Archive for June 25th, 2007

IGP – come out with “safe JB”, “safe KL”, “safe PJ’, “safe Penang”, “safe Ipoh” policing action plans

While the increased police visibility in Johor Baru is greatly welcomed and has brought relief to the long-suffering people of JB who had suffered for years from the runaway crime and lawlessness problem, the police and government should realize that this is only a short-term measure and can be no substitute for a sustained and long-term strategy to make the southern capital a “safe JB”.

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I call on the Inspector-General of Police, Tan Sri Musa Hassan to announce a concrete national policing action plan with a time-line to transform the crime “black areas” in the country into “Safe JB”, “safe KL”, “safe PJ”, “safe Penang”, “safe Ipoh” to restore the confidence of Malaysians, visitors and investors that the police has regained control of the crime problem.

The crime situation is no more just about the fundamental right of Malaysians to feel safe in their own country, whether in the streets, public places or the privacy of their homes, but will affect the country’s economic development and prosperity.

This is because police control of the crime situation has become a negative factor for Malaysia’s competitiveness, turning away FDIs and tourists.

Crime and the lack of physical safety is one of the six factors cited by the European Commission Ambassador, Thierry Rommel, in his controversial speech on Thursday for dampening Malaysia’s investment climate and a reason for the decline in FDIs to Malaysia. Read the rest of this entry »


Urgent parliamentary debate on EU Ambassador’s critical speech on NEP, productivity and competitiveness

I have given notice to the Speaker, Tan Sri Ramli Ngah to move a motion of urgent definite public importance on Wednesday on the controversial speech by the European Commission Ambassador to Malaysia Thierry Rommel critical of the New Economic Policy and the country’s declining FDIs and competitiveness.

The motion I have submitted is as follows:

“That under Standing Order 18(1), the House gives leave to Ketua Pembangkang YB Lim Kit Siang to move a motion of urgent definite public importance, viz: the speech by European Commission Ambassador to Malaysia Thierry Rommel critical of the New Economic Policy (NEP) and the country’s productivity and competitiveness losing out in foreign direct investment.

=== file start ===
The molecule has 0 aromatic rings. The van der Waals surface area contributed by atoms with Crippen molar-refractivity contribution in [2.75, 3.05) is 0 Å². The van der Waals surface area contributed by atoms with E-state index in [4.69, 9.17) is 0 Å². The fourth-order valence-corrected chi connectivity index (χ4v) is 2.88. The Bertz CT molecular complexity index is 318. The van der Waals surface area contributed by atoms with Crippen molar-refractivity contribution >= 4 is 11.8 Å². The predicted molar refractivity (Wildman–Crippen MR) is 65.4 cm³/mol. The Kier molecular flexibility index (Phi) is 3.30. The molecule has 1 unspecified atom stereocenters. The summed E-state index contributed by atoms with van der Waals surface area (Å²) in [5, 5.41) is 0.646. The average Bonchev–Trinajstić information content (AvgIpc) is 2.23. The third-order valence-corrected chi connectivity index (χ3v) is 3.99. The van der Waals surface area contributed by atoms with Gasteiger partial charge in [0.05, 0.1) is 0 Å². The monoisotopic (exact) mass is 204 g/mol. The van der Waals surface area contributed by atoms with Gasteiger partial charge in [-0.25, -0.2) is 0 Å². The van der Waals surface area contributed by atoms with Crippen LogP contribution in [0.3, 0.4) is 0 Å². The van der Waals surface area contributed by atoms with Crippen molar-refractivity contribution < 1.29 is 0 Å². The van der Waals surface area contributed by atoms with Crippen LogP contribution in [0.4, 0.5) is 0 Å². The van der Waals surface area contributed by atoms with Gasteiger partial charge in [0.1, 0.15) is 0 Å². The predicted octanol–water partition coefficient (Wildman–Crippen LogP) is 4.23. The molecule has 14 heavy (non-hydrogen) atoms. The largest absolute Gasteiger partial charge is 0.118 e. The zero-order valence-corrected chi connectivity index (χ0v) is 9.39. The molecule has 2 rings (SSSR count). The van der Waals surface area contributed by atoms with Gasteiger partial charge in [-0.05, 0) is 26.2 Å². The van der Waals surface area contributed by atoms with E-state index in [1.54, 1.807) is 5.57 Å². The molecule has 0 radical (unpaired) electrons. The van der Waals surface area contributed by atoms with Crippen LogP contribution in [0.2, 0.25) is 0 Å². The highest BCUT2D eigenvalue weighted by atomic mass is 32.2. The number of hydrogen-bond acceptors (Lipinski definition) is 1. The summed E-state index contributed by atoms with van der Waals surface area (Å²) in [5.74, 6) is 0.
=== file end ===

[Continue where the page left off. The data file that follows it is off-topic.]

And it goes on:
“Last Thursday, speaking at the EUMCCI luncheon talk of local and foreign businessmen, Rommel said the NEP was discriminatory and amounted to protectionism against foreign companies.

“He added that the Government was using the NEP as an excuse to practise ‘significant protectionism of its own market,’ including the automotive sector, steel, consumer goods, agricultural products, services and government contracts.

“In his speech, Rommel also gave a ‘factual, non-emotional’ six-point critique of Malaysia’s productivity and competitiveness, viz:

  • human capital development and the public education system;
  • the public service delivery system;
  • transparency and predictability in the ‘rules of the game’ concerning government regulations, decisions affecting business, public procurement;
  • corruption;
  • the rule of law to everyone; and
  • security – physical, administrative and legal.

“The Deputy Prime Minister, the Education Minister and the Foreign Minister have accused Rommel of meddling in the internal affairs of the country and of being ‘arrogant’ and having ‘overstepped his authority’.

“Although the Deputy Prime Minister said Rommel’s speech was ‘factually disputable’, this has not been done. What does the government propose to do if Rommel can factually back up his criticisms when summoned to explain his speech?

“It is more important for Malaysia’s international image as a democratic and progressive country prepared to face the challenges of globalization that Rommel’s speech should be openly disputed than to shut him up.

“Parliament should have an urgent debate to show the world that the nation and government is prepared to face criticism.”

Read the rest of this entry »